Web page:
As far as the main missions and side content go, the handful I played before hitting the beta level cap were great. In one story mission, I had to rescue a girl from the baddies, which gave me my first taste of a boss fight. Heavily shielded, the boss was pretty darn powerful for an early story mission. To make matters worse, shooting him from the front did no damage whatsoever. He had a tank shield of sorts attached to his back which had to be shot to bring his defenses down. This required me to carefully flank him alongside my allies. I appreciated that he wasn’t merely a bullet sponge, like many of The Division’s bosses. Instead, I had to use a specific strategy to take his shields down before riddling his core with bullets from my assault rifle.

The Division 2 Hands-on Preview

Although I’m excited to see how all of the various activities tie into the main and side missions, I’m slightly worried about how the UI will fare as you keep adding more things to your to do list. The map around safe houses can get cluttered rather quickly and descriptions of new activities are often overly wordy. The UI also has a problem with readability. Large subtitles help, but they don’t extend to tutorials or loot descriptions. Whenever I encountered a new tutorial, I had to move close to the TV to read it. And whenever I picked up new loot, I had to check the menu to see what I found. I honestly had no idea I was even picking anything up in the beginning. It’s that hard to read.


The core mechanics of The Division 2 are unchanged from the original. The shooting feels great, the cover system works well, and the various gadgets, from turrets to drones, are all here. The enemies, however, seem to be smarter, which in turn forces you to pay closer attention to your surroundings and engage efficiently.

Those who are really into the grind for better loot will have more ways to compare two perceivably similar pieces of gear.

In the original, it was rare for regular enemies to be bold enough to approach you. They typically sat behind their cover, occasionally poking their heads up to shoot away. In the beta, enemies flanked my position, moved to positional advantages, and effectively lobbed grenades and used gadgets of their own to stymie my progress. For that reason, I think The Division 2 will pose a greater challenge, especially as you progress further into the story.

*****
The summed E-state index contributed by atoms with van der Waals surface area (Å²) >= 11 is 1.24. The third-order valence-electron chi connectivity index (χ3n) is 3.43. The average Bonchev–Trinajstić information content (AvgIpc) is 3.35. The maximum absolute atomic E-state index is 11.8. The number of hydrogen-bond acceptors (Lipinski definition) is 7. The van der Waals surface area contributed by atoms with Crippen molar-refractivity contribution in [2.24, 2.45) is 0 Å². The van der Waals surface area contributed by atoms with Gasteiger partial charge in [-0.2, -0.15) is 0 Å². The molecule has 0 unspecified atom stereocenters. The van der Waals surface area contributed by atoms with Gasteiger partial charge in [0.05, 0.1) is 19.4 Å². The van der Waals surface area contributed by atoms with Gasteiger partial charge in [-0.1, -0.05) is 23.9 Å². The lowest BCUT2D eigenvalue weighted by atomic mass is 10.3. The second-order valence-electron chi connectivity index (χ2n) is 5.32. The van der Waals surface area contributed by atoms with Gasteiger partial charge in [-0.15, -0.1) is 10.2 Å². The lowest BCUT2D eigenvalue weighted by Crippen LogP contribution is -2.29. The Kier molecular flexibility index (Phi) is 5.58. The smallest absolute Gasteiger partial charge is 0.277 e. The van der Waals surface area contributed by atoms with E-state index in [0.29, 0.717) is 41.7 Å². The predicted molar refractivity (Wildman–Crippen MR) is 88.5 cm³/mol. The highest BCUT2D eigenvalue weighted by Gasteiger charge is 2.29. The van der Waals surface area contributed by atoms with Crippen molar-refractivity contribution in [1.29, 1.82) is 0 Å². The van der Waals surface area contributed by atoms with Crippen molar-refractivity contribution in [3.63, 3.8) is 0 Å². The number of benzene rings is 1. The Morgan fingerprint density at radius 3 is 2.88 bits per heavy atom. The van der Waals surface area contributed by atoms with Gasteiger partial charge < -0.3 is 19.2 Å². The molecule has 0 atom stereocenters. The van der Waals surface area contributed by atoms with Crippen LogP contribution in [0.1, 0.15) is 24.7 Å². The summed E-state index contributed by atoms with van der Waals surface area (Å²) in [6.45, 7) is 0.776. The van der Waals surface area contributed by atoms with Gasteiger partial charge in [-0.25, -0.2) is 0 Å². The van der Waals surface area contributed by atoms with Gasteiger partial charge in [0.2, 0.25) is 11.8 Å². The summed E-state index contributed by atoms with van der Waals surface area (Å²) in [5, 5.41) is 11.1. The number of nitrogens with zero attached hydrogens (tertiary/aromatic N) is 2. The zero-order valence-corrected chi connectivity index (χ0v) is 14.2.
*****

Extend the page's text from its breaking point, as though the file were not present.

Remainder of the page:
To be clear, higher tier enemies are still bullet sponges, but they aren’t dumb bullet sponges. They have brains this time around. As someone who played The Division primarily solo, I’m curious to see just how challenging it will get. I only died a few times in the beta, though I was also being overly cautious at times. I think the enemy design will inevitably force solo players to think more about skills, weapon sets, and general tactics for approaching each scenario.


At the end of the day, The Division 2 is about the grind for better weapons and armor and taking on theendgame. The beta only offered a brief sampling of the endgame with one of the Invaded missions. I played as the Sharpshooter specialist class, which I enjoyed, but I can’t really say anything definitive because it wasn’t my build.

The Division 2

During my time working up to level 7, though, I noticed that weapon classes are more varied than before. Shotguns pack a mean punch up close, whereas assault rifles are great for taking down clusters of enemies from mid-range. Weapons within each class can also vary wildly in performance, even ones that are the same overall level. The developers have exhaustively detailed each weapon description (complete with performance charts!) so that those who are really into the grind for better loot will have more ways to compare two perceivably similar pieces of gear.

I can’t comment extensively about the gear until I get my hands on the full game, but it certainly seems as if Ubisoft is really leaning into the nitty gritty for loot lovers.

The Division 2 launches on March 15 on PS4, Xbox One, and PC. After playing the beta, I cannot wait to play the full game.